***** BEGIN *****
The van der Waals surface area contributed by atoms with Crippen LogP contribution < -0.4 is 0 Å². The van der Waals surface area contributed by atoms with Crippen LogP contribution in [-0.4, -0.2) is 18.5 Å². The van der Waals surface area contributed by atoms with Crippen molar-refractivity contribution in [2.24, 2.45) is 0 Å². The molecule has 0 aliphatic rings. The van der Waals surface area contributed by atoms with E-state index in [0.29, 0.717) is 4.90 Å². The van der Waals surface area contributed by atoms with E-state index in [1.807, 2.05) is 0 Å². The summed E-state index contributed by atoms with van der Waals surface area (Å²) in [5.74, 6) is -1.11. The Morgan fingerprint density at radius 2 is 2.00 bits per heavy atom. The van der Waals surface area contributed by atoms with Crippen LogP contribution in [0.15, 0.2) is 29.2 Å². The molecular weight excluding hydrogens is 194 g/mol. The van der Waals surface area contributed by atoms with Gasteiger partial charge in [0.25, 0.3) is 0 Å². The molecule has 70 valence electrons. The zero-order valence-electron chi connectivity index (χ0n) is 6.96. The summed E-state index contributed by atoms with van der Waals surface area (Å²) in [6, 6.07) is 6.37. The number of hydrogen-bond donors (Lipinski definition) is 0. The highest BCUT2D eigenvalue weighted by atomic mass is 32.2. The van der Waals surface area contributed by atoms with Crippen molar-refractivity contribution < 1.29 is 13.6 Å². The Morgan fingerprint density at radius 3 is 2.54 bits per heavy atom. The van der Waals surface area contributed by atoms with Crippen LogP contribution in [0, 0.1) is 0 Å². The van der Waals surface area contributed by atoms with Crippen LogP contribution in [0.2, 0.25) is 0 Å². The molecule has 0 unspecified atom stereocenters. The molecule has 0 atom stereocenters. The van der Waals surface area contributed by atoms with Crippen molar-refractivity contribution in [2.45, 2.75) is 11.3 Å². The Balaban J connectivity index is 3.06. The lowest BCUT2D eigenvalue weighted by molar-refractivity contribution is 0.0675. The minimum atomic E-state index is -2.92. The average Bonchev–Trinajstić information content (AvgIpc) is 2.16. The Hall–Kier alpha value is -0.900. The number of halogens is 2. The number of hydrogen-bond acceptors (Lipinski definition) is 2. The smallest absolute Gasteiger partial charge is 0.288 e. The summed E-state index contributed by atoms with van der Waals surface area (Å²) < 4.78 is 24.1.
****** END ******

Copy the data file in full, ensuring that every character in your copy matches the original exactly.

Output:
The van der Waals surface area contributed by atoms with Crippen LogP contribution < -0.4 is 0 Å². The van der Waals surface area contributed by atoms with Crippen LogP contribution in [-0.4, -0.2) is 18.5 Å². The van der Waals surface area contributed by atoms with Crippen molar-refractivity contribution in [2.24, 2.45) is 0 Å². The molecule has 0 aliphatic rings. The van der Waals surface area contributed by atoms with E-state index in [0.29, 0.717) is 4.90 Å². The van der Waals surface area contributed by atoms with E-state index in [1.807, 2.05) is 0 Å². The summed E-state index contributed by atoms with van der Waals surface area (Å²) in [5.74, 6) is -1.11. The Morgan fingerprint density at radius 2 is 2.00 bits per heavy atom. The van der Waals surface area contributed by atoms with Crippen LogP contribution in [0.15, 0.2) is 29.2 Å². The molecular weight excluding hydrogens is 194 g/mol. The van der Waals surface area contributed by atoms with Gasteiger partial charge in [0.25, 0.3) is 0 Å². The molecule has 70 valence electrons. The zero-order valence-electron chi connectivity index (χ0n) is 6.96. The summed E-state index contributed by atoms with van der Waals surface area (Å²) in [6, 6.07) is 6.37. The number of hydrogen-bond donors (Lipinski definition) is 0. The highest BCUT2D eigenvalue weighted by atomic mass is 32.2. The van der Waals surface area contributed by atoms with Crippen molar-refractivity contribution < 1.29 is 13.6 Å². The Morgan fingerprint density at radius 3 is 2.54 bits per heavy atom. The van der Waals surface area contributed by atoms with Crippen LogP contribution in [0, 0.1) is 0 Å². The van der Waals surface area contributed by atoms with Crippen LogP contribution in [0.2, 0.25) is 0 Å². The molecule has 0 unspecified atom stereocenters. The molecule has 0 atom stereocenters. The van der Waals surface area contributed by atoms with Crippen molar-refractivity contribution in [2.45, 2.75) is 11.3 Å². The Balaban J connectivity index is 3.06. The lowest BCUT2D eigenvalue weighted by molar-refractivity contribution is 0.0675. The minimum atomic E-state index is -2.92. The average Bonchev–Trinajstić information content (AvgIpc) is 2.16. The Hall–Kier alpha value is -0.900. The number of halogens is 2. The number of hydrogen-bond acceptors (Lipinski definition) is 2. The smallest absolute Gasteiger partial charge is 0.288 e. The summed E-state index contributed by atoms with van der Waals surface area (Å²) < 4.78 is 24.1.